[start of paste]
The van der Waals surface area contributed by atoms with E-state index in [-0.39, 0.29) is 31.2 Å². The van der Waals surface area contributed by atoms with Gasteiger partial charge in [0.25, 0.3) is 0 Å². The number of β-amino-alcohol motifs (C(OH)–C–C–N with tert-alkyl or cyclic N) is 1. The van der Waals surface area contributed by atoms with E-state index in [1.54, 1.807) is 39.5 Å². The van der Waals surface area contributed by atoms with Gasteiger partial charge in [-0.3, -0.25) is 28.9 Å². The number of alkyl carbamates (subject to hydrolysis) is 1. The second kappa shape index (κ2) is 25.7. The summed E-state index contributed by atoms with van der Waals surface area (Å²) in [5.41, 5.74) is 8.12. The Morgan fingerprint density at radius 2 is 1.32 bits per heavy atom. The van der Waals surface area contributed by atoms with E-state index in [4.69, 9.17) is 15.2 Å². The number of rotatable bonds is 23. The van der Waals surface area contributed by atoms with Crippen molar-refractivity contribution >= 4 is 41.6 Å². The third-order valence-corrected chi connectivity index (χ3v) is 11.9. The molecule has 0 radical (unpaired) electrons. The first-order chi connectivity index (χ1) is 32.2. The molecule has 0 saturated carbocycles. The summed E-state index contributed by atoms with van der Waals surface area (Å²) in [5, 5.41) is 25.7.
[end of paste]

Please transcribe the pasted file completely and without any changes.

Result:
The van der Waals surface area contributed by atoms with E-state index in [-0.39, 0.29) is 31.2 Å². The van der Waals surface area contributed by atoms with Gasteiger partial charge in [0.25, 0.3) is 0 Å². The number of β-amino-alcohol motifs (C(OH)–C–C–N with tert-alkyl or cyclic N) is 1. The van der Waals surface area contributed by atoms with E-state index in [1.54, 1.807) is 39.5 Å². The van der Waals surface area contributed by atoms with Gasteiger partial charge in [-0.3, -0.25) is 28.9 Å². The number of alkyl carbamates (subject to hydrolysis) is 1. The second kappa shape index (κ2) is 25.7. The summed E-state index contributed by atoms with van der Waals surface area (Å²) in [5.41, 5.74) is 8.12. The Morgan fingerprint density at radius 2 is 1.32 bits per heavy atom. The van der Waals surface area contributed by atoms with E-state index in [4.69, 9.17) is 15.2 Å². The number of rotatable bonds is 23. The van der Waals surface area contributed by atoms with Crippen molar-refractivity contribution >= 4 is 41.6 Å². The third-order valence-corrected chi connectivity index (χ3v) is 11.9. The molecule has 0 radical (unpaired) electrons. The first-order chi connectivity index (χ1) is 32.2. The molecule has 0 saturated carbocycles. The summed E-state index contributed by atoms with van der Waals surface area (Å²) in [5, 5.41) is 25.7.